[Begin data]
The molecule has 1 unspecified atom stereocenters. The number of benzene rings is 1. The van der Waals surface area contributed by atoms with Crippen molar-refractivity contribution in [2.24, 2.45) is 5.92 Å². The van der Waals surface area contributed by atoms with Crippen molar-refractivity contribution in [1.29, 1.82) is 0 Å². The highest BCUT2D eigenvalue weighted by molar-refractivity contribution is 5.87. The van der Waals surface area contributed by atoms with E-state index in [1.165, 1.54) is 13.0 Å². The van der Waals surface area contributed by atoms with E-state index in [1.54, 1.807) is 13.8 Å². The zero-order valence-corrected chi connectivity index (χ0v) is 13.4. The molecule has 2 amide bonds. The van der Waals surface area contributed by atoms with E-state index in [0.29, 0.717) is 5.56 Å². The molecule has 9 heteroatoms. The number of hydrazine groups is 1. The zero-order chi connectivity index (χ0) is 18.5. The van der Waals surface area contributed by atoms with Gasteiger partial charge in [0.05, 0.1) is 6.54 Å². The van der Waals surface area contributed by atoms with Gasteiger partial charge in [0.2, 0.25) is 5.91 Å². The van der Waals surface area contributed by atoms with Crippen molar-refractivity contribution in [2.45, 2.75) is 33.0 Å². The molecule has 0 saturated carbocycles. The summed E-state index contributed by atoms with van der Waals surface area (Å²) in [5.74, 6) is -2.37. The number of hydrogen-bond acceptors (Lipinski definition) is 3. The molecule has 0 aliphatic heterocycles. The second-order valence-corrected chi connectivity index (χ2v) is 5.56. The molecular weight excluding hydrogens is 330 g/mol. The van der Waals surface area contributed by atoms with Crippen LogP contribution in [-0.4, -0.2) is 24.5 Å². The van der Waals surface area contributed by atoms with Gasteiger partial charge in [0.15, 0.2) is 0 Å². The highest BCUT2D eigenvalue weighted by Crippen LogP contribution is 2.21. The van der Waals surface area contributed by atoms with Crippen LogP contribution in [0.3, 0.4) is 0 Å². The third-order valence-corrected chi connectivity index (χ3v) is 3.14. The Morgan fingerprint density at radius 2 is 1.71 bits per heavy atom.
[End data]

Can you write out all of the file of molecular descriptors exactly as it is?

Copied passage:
The molecule has 1 unspecified atom stereocenters. The number of benzene rings is 1. The van der Waals surface area contributed by atoms with Crippen molar-refractivity contribution in [2.24, 2.45) is 5.92 Å². The van der Waals surface area contributed by atoms with Crippen molar-refractivity contribution in [1.29, 1.82) is 0 Å². The highest BCUT2D eigenvalue weighted by molar-refractivity contribution is 5.87. The van der Waals surface area contributed by atoms with E-state index in [1.165, 1.54) is 13.0 Å². The van der Waals surface area contributed by atoms with E-state index in [1.54, 1.807) is 13.8 Å². The zero-order valence-corrected chi connectivity index (χ0v) is 13.4. The molecule has 2 amide bonds. The van der Waals surface area contributed by atoms with E-state index in [0.29, 0.717) is 5.56 Å². The molecule has 9 heteroatoms. The number of hydrazine groups is 1. The zero-order chi connectivity index (χ0) is 18.5. The van der Waals surface area contributed by atoms with Gasteiger partial charge in [0.05, 0.1) is 6.54 Å². The van der Waals surface area contributed by atoms with Gasteiger partial charge in [0.2, 0.25) is 5.91 Å². The van der Waals surface area contributed by atoms with Crippen molar-refractivity contribution in [2.45, 2.75) is 33.0 Å². The molecule has 0 saturated carbocycles. The summed E-state index contributed by atoms with van der Waals surface area (Å²) in [5.74, 6) is -2.37. The number of hydrogen-bond acceptors (Lipinski definition) is 3. The molecule has 0 aliphatic heterocycles. The second-order valence-corrected chi connectivity index (χ2v) is 5.56. The molecular weight excluding hydrogens is 330 g/mol. The van der Waals surface area contributed by atoms with Crippen LogP contribution in [-0.4, -0.2) is 24.5 Å². The van der Waals surface area contributed by atoms with Gasteiger partial charge in [0.15, 0.2) is 0 Å². The highest BCUT2D eigenvalue weighted by Crippen LogP contribution is 2.21. The van der Waals surface area contributed by atoms with Crippen LogP contribution in [0.3, 0.4) is 0 Å². The third-order valence-corrected chi connectivity index (χ3v) is 3.14. The Morgan fingerprint density at radius 2 is 1.71 bits per heavy atom.